The Festival of Light Diwali

Diwali is also known as Deepawali in India and is one of the biggest festivals celebrated by all the Hindus in India and around the world.

It is derived from the words “Deepa,” which means lamp and “avali,” which means row. So, in Diwali, there are rows of lamps that spread light and protects against the darkness.

In the spiritual sense, Diwali helps in brightens the hearts and minds of people by removing dark and negative thoughts. It is also seen as a victory of good over evil, and light always removes the darkness.

According to the Hindu mythology, eons ago, Lord Rama came back home on this day after being in exile for 14 years. The entire path was illuminated with lamps made of clay to welcome him. Therefore, Hindus still follow this tradition and illuminate their houses every year on this day in the memory of the return of Lord Rama, Laxman, and Sita. It is also seen as a day of triumph of good over evil because Lord Rama defeated and killed Ravana during his exile.

However, this is not the only belief that all Hindus follow. This day is also dedicated to Goddess Lakshmi, who is considered the goddess of prosperity and wealth in a family and business. Therefore, along with lighting the lamp in the house, Lakshmi pooja is also a part of Diwali celebrations. It is believed that worshipping Goddess Lakshmi can enhance prosperity as well as the wealth of a person. This is the time when people buy gold and silver coins or jewelry from the market because it is considered auspicious.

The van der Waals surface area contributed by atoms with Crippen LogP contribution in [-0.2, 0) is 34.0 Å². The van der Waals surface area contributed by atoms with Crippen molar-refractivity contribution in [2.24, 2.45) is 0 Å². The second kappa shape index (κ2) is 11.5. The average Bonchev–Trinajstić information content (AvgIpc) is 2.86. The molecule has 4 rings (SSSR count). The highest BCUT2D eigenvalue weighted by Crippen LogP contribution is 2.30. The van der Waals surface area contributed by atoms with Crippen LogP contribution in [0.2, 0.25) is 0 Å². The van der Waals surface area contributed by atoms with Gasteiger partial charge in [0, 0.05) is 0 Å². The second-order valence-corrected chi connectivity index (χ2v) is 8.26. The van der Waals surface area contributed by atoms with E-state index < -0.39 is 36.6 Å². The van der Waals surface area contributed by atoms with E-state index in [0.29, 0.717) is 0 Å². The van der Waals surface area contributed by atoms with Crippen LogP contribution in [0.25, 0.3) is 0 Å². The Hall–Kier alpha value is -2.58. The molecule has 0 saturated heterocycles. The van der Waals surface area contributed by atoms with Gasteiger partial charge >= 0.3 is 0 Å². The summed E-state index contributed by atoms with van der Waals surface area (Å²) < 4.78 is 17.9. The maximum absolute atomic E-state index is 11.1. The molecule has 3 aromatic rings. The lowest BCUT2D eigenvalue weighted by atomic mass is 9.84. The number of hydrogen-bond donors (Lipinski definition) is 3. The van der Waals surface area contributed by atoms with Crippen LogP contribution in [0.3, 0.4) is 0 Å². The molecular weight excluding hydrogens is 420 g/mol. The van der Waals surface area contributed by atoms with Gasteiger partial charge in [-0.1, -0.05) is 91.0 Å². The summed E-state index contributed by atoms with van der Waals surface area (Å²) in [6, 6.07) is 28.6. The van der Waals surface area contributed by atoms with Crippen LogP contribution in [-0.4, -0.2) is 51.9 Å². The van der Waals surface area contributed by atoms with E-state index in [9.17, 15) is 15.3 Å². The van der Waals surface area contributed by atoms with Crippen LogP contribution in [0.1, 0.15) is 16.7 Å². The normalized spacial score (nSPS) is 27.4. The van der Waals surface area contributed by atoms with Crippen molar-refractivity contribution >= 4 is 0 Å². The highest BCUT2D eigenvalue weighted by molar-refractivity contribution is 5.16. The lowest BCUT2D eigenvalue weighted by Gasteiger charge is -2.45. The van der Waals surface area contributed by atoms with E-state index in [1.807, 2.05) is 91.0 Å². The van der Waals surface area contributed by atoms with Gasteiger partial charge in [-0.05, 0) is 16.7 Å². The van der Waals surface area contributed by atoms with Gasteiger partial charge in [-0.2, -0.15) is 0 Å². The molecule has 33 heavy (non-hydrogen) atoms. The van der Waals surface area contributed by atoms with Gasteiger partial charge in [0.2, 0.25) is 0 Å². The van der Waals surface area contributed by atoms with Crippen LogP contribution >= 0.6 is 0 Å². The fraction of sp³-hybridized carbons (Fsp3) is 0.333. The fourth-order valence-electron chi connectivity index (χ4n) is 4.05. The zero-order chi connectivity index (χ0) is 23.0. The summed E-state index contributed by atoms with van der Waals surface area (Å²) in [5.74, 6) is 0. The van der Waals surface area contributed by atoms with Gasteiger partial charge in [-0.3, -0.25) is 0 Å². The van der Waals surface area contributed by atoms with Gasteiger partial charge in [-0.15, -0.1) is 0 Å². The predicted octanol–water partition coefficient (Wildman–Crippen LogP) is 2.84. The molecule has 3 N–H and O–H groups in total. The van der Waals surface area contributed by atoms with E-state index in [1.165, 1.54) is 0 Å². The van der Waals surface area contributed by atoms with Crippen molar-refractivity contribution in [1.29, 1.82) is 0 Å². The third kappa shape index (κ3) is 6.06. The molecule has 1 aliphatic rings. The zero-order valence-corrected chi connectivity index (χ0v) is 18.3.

Apart from this. The festival also brings joy and happiness with a lot of food, parties, and family get-togethers. Women make beautiful and colorful designs at the entrance of the door, which is known as ‘Rangoli.’ This is done to make the entrance look beautiful and welcome Goddess Laksmi in the house. There is an environment of cheerfulness and happiness all around because vendors and shopkeepers extend their shops to add Diwali gifts. Families and friends exchange gifts with each other on the occasion of Diwali. These are usually sweets or dry fruits given with a lot of love.

Traditionally, firecrackers were also a part of this festival, but due to environmental reasons, most people opt for a “green” or “sustainable” Diwali and abstain from burning crackers. It is done to avoid sound and noise pollution. Another interesting part of this festival is gambling. Many families or friends get together on this day to gamble with playing cards. Some of these games go on for the entire night, but all this is done in a very friendly way. In the end, whoever wins, gets to eat a lot of sweets.

Bonfires, electric lights, glittering clay lamps, and delicious foods make this festival more fun and exciting. Over the centuries, Diwali is celebrated as the national festival of India and enjoyed by every Indian regardless of faith.

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